Access your pension
For most of us, saving for retirement is one of life’s most important – and most challenging – financial goals. That's why we want to make it as easy as possible for you to take advantage of the tax benefits and flexibility offered by your SIPP.
Paying into your pension
As with other types of pension, a SIPP’s main advantage is the tax benefits you receive– one of the most important being tax relief on your contributions. So making the most of your pension allowances is key. The amount you can personally pay into any pension (including your SIPP) and benefit from tax relief is based on your earnings. As a general rule, you can contribute up to 100 per cent of your earnings per tax year and receive tax relief on the full amount. However if your total contributions (personal and employer) are more than £40,000 per tax year then a tax charge may apply on the excess. This £40,000 yearly limit is called the ‘annual allowance’. You may have a lower annual allowance if you have a high level of income.
When you make a personal contribution up to the level of your earnings, you’ll receive basic-rate tax relief of 20%: meaning that paying £1 into your SIPP only costs you 80p. But if you pay a higher rate of tax, you can claim extra tax relief via your self-assessment tax return. Read more on contributing to your SIPP.
Setting up payments into your SIPP
You can make the most of your annual allowance by making both personal and employer contributions to your SIPP. To set up a regular personal or employer monthly payment into your SIPP, complete a Direct debit form and post it to us. Alternatively, you can make a single payment by debit card or cheque.Set up regular payments Make a single payment Make a single payment Set up employer contributions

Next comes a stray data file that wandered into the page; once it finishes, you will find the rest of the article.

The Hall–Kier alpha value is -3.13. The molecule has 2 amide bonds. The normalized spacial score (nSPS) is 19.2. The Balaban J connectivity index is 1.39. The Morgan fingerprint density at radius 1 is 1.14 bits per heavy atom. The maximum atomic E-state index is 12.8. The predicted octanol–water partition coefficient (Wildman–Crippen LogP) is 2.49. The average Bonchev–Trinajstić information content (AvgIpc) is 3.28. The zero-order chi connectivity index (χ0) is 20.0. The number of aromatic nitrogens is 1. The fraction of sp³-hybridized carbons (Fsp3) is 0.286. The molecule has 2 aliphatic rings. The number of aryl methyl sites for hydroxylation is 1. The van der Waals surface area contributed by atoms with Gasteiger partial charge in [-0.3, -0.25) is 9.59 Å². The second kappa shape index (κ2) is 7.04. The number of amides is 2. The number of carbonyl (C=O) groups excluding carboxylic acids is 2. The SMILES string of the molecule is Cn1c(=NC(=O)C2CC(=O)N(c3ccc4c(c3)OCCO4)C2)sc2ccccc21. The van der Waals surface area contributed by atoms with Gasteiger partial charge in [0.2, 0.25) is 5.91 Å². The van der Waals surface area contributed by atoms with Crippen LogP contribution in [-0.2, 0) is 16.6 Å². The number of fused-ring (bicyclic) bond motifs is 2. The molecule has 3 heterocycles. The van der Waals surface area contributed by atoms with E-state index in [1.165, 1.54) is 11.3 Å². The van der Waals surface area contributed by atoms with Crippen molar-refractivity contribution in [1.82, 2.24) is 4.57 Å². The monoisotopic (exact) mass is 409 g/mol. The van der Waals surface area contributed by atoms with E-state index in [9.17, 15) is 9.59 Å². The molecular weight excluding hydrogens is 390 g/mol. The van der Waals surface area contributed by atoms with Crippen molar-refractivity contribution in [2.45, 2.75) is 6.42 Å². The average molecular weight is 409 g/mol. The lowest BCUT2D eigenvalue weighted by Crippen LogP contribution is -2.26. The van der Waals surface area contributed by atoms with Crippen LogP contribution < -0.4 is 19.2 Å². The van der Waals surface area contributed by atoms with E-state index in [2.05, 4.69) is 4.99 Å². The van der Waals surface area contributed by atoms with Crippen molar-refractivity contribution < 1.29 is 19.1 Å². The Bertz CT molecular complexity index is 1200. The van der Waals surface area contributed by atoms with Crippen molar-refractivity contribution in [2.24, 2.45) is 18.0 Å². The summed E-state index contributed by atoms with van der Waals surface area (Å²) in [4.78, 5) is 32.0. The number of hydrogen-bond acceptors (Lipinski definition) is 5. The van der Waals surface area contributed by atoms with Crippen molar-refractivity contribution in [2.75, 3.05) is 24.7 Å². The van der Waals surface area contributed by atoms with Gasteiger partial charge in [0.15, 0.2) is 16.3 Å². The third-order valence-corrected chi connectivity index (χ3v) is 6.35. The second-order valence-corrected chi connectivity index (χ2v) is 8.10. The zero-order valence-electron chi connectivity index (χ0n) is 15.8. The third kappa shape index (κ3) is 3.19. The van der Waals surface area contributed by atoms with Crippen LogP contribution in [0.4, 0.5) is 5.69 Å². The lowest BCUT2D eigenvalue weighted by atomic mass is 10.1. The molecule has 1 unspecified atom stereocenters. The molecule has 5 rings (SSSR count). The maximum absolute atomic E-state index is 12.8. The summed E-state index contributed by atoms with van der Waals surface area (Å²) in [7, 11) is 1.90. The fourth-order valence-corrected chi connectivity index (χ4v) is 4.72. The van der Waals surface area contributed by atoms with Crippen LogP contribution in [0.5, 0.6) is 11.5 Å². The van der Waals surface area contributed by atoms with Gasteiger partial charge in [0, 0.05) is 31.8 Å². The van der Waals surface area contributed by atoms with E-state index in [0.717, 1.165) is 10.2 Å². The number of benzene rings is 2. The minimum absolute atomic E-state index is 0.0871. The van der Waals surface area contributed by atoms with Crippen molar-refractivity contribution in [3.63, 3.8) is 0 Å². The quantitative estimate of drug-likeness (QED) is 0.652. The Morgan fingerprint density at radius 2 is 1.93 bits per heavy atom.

Consolidating your pensions
Many people accumulate multiple pension pots throughout their career – and it can become difficult to keep track and manage them all. A simple solution is to consolidate these pensions into your SIPP, making managing your retirement savings much more straightforward.
Before you go ahead and transfer pensions to your SIPP, there are a number of factors you should consider. To help you decide whether it’s the right move for you, read more about consolidating your pensions.
Tracking down lost pensions
It's easy to lose track of an old pension scheme, especially after you change jobs. If you need help finding an old pension, you can use the government's Pension Tracing Service, or call 0345 6002 537.
How do I access my pension?
You can normally access the money in your pension from age 55 (increasing to age 57 from 2028). If you’re now approaching this age and want to learn more about the options available to you, have a look at our Accessing your pension guide. When you turn 55 and have decided how you want to access your SIPP, you can start the process by returning to this page.
What you do with your pension is a very important decision. That's why we strongly recommend you seek professional advice or guidance. An FCA-regulated financial adviser can help you choose the right option for you. Alternatively, you can better understand the choices available to you by consulting the government's free guidance service, Pension Wise.